University of Colorado at Boulder
Making Very Large-Scale Linear Algebraic Computations Possible Via Randomization
9:30 - 11:30am Monday, December 07, 2009
The demands on software for analyzing data are rapidly increasing as ever larger data sets are generated in medical imaging, in analyzing large networks such as the World Wide Web, in image and video processing, and in a range of other applications. To handle this avalanche of data, any software used must be able to fully exploit modern hardware characterized by multiple processors and capacious but slow memory. The evolution of computer architecture is currently forcing a shift in algorithm design away from the classical algorithms that were designed for single-processor computers with all the data available in Random Access Memory (RAM), towards algorithms that aggressively minimize communication costs. This tutorial will describe a set of recently developed techniques for standard linear algebraic computations (such as computing a partial singular value decomposition of a matrix) that are very well suited for implementation on multi-core or other parallel architectures, and for processing data stored on disk, or streamed. These techniques are based on the use of randomized sampling to reduce the effective dimensionality of the data. Remarkably, randomized sampling does not only loosen communication constraints, but does so while maintaining, or even improving, the accuracy and robustness of existing deterministic techniques.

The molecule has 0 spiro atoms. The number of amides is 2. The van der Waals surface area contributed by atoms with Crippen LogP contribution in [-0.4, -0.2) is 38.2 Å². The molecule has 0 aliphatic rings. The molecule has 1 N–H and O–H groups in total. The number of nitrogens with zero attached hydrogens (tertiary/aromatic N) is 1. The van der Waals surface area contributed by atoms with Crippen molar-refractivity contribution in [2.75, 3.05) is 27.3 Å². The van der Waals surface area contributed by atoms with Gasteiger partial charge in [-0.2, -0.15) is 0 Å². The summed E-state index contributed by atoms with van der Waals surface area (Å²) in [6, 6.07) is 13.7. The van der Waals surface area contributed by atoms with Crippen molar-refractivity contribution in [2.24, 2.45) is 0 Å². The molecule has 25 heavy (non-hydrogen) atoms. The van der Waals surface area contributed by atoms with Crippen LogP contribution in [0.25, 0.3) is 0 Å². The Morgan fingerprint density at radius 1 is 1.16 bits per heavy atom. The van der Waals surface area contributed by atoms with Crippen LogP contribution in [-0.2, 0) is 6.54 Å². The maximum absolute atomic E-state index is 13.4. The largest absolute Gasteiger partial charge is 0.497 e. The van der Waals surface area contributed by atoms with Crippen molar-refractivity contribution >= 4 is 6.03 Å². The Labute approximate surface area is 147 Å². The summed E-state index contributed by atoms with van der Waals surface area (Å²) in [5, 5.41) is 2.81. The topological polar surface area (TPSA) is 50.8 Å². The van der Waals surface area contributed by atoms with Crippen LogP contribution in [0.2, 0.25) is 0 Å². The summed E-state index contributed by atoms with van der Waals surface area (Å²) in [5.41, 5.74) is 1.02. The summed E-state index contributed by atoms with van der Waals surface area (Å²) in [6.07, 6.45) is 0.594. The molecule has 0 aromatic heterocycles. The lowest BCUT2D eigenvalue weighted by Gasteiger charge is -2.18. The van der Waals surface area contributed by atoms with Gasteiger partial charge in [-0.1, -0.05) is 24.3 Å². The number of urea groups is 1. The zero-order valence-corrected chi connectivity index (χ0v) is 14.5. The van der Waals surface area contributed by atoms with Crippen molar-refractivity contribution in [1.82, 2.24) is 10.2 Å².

Gunnar Martinsson is an assistant professor of applied mathematics at the University of Colorado at Boulder. He graduated from Chalmers University of Technology in Gothenburg, Sweden, in 1998, and earned his PhD in 2002 from the Computational and Applied Mathematics program at the University of Texas at Austin. His research interests include numerical linear algebra, fast solvers for linear PDEs, and applied harmonic analysis. A particular focus of his research is the development of algorithms specifically designed for very large scale problems. Such problems require algorithms whose complexity scales linearly with problem size, that can efficiently exploit parallel processors in a variety of configurations, that can run with the data stored out-of-core or streamed, and that maintain optimal accuracy even for very large problems.